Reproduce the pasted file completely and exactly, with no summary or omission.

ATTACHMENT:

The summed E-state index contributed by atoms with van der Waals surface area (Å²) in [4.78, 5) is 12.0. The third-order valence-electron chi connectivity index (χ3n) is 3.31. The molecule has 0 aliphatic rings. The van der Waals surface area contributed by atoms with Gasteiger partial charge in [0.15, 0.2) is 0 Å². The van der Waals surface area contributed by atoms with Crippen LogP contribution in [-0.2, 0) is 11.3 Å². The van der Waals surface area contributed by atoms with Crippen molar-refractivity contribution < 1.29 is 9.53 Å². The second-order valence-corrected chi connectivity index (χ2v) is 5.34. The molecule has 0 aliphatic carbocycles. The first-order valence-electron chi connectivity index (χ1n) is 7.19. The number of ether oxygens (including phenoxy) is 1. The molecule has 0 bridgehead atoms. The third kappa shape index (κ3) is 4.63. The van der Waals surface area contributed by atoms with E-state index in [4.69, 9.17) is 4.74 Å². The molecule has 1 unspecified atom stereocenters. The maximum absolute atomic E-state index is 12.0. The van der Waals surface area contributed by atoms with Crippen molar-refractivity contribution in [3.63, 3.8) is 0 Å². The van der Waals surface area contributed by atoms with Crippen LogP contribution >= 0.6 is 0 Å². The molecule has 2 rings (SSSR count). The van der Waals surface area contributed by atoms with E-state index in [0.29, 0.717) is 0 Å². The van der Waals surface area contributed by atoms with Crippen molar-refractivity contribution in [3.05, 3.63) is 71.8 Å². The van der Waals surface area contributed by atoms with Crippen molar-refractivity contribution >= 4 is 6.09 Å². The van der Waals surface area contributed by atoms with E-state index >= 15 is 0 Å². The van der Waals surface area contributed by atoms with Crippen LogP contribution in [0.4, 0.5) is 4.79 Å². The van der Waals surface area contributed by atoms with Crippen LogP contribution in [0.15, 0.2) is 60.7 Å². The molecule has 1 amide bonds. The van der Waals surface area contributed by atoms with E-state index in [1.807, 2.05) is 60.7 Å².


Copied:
The summed E-state index contributed by atoms with van der Waals surface area (Å²) in [4.78, 5) is 12.0. The third-order valence-electron chi connectivity index (χ3n) is 3.31. The molecule has 0 aliphatic rings. The van der Waals surface area contributed by atoms with Gasteiger partial charge in [0.15, 0.2) is 0 Å². The van der Waals surface area contributed by atoms with Crippen LogP contribution in [-0.2, 0) is 11.3 Å². The van der Waals surface area contributed by atoms with Crippen molar-refractivity contribution < 1.29 is 9.53 Å². The second-order valence-corrected chi connectivity index (χ2v) is 5.34. The molecule has 0 aliphatic carbocycles. The first-order valence-electron chi connectivity index (χ1n) is 7.19. The number of ether oxygens (including phenoxy) is 1. The molecule has 0 bridgehead atoms. The third kappa shape index (κ3) is 4.63. The van der Waals surface area contributed by atoms with E-state index in [4.69, 9.17) is 4.74 Å². The molecule has 1 unspecified atom stereocenters. The maximum absolute atomic E-state index is 12.0. The van der Waals surface area contributed by atoms with Crippen molar-refractivity contribution in [3.63, 3.8) is 0 Å². The van der Waals surface area contributed by atoms with Crippen LogP contribution >= 0.6 is 0 Å². The molecule has 2 rings (SSSR count). The van der Waals surface area contributed by atoms with E-state index in [0.29, 0.717) is 0 Å². The van der Waals surface area contributed by atoms with Crippen molar-refractivity contribution in [3.05, 3.63) is 71.8 Å². The van der Waals surface area contributed by atoms with Crippen molar-refractivity contribution >= 4 is 6.09 Å². The van der Waals surface area contributed by atoms with E-state index >= 15 is 0 Å². The van der Waals surface area contributed by atoms with Crippen LogP contribution in [0.4, 0.5) is 4.79 Å². The van der Waals surface area contributed by atoms with Crippen LogP contribution in [0.15, 0.2) is 60.7 Å². The molecule has 1 amide bonds. The van der Waals surface area contributed by atoms with E-state index in [1.807, 2.05) is 60.7 Å².